US priorities highlighted by Pompeo’s pre-election Asia trip
The eyes of much of the world are on US domestic politics ahead of Tuesday’s presidential election. However, critical foreign policy decisions continue to be made. Secretary of State Mike Pompeo and Defense Secretary Mark Esper were in New Delhi on Tuesday for a key summit between the world’s two largest democracies.
The Trump administration will not have been displeased with the timing of the trip, given the multimillion-strong Indian-American voter base in the US. However, this was a substantive international affairs meeting with key deals to be signed. Pompeo and Esper were hosted by their counterparts, Defense Minister Rajnath Singh and External Affairs Minister S. Jaishankar, for the third annual 2+2 ministerial dialogue. A range of agreements were made, including giving India access to sensitive US satellite data to help improve the targeting of missiles and drones, while the American side also met with Indian Prime Minister Narendra Modi.
Coming immediately before the election, the meeting was a powerful assertion of US diplomatic priorities. It also sent a signal to others, especially China, which this week hosts the fifth plenary session of the 19th Central Committee of the Chinese Communist Party to formulate the 14th Five-Year Plan (2021-2025) for economic and social development. The trip will be particularly unwelcome for Beijing given that Washington last week approved the potential sale of three weapons systems to Taiwan, including sensors, missiles and artillery that could have a total value of $1.8 billion.
The US team is also this week visiting Sri Lanka, the Maldives and Indonesia. Jakarta is locked in territorial disputes with Beijing in the South China Sea, while the other two nations are struggling with Chinese debt incurred with the financing of big infrastructure projects.
However, the India leg was the top priority. In part, this is because of Washington’s perception of New Delhi’s role as a growing regional counterweight to Beijing. Earlier this month, Pompeo met Jaishankar in Tokyo, along with their Japanese and Australian counterparts. This “quad” will next month carry out its largest naval wargames in years. New Delhi’s decision to expand the exercises this year comes as it is locked in a military standoff on the disputed land border with China.
There are some irritants in the Washington-New Delhi relationship, including US threats to levy sanctions if India continues to buy Russian military equipment. Nevertheless, the bilateral relationship has improved significantly since the end of the Cold War, and on a broadly bipartisan basis.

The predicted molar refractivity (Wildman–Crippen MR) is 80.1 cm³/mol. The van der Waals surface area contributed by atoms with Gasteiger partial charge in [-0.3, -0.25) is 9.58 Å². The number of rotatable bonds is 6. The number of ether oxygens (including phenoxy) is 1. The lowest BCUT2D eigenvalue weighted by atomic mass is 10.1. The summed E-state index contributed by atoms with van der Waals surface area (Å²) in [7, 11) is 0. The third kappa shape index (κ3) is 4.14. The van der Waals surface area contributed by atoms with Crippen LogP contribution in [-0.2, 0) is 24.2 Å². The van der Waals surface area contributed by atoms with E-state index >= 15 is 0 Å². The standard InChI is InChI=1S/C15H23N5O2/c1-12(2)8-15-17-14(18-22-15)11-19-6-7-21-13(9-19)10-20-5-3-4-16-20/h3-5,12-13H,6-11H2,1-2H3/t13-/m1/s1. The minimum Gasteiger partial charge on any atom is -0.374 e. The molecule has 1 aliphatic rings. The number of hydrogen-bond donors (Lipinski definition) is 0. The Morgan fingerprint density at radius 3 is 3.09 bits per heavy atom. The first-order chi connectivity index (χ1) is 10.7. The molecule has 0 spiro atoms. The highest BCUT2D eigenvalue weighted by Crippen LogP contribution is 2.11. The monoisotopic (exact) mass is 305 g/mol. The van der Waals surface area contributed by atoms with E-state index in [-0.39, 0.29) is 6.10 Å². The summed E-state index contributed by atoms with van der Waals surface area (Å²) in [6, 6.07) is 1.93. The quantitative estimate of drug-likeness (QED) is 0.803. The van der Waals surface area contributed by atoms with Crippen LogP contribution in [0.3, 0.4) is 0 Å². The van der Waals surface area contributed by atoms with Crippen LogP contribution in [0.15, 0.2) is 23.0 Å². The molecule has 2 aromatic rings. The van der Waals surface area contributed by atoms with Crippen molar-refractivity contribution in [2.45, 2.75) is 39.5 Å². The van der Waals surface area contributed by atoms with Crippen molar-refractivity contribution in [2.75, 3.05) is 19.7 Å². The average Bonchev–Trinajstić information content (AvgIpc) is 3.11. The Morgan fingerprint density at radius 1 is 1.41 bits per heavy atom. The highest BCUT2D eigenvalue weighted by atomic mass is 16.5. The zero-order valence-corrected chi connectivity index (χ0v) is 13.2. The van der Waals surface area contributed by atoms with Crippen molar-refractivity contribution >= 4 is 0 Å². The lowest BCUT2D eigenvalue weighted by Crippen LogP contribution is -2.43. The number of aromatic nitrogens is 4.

Both sides have incentives to deepen ties, building on moves in recent years. In 2016, Washington declared New Delhi a major US defense partner. Following that, Pompeo helped finalize a Communications Compatibility and Security Agreement, underpinning greater counterterrorism and defense cooperation, which then-Defense Minister Nirmala Sitharaman claimed elevated bilateral relations “to unprecedented heights.”
Beyond security, the two sides are aiming to agree a bilateral trade deal, which Donald Trump pushed in his February visit as he became only the seventh US president to travel to India. The US is New Delhi’s second-largest trading partner after China and trade in goods and services was a record $142.6 billion in 2018, up from $11.2 billion in 1995.
The India leg was key, partly because of Washington’s perception of New Delhi’s role as a counterweight to China.
Pompeo hopes this week’s successful India trip will help bring greater credibility to the White House’s regional strategy. This has been criticized in some quarters for a perceived lack of ambition vis-a-vis China, with its $1 trillion Belt and Road Initiative, which has proved so attractive to countries such as Sri Lanka. Pompeo this week became the first US secretary of state to visit Colombo in a decade.
Welcome as the latest US trip is for many regional allies, a significant number are keeping their cards close to their chests until after next week’s presidential election. The result of the election could decide whether Washington will seek to join the Comprehensive and Progressive Trans-Pacific Partnership (CPTPP). This would be warmly welcomed by several regional allies, given the growing sense that more is needed to countervail China’s monumental ambition, as illustrated by the BRI and Beijing’s alternative vision to the CPTPP: The Free Trade Area of the Asia Pacific and the Regional Comprehensive Economic Partnership.
History also points to the need for a grand US plan for what Pompeo has called “the most competitive part of the world for years to come.” Since 1945, US administrations of both Republican and Democratic stripes have helped create and nurture key global and regional bodies and institutions that exist to this day, from the UN to the International Monetary Fund and the World Bank, helping to embed American influence. Inspired by this postwar success, both the administrations of George H.W. Bush and especially Bill Clinton sought to respond to the collapse of Soviet communism by encouraging the creation of a range of institutions, including the Asia-Pacific Economic Cooperation. In this context, many US regional allies would now like to see Washington think big again — CPTPP and beyond — to embed its influence and encourage the growth of democracy and open markets at a time of increasing geopolitical flux.
- Andrew Hammond is an Associate at LSE IDEAS at the London School of Economics.
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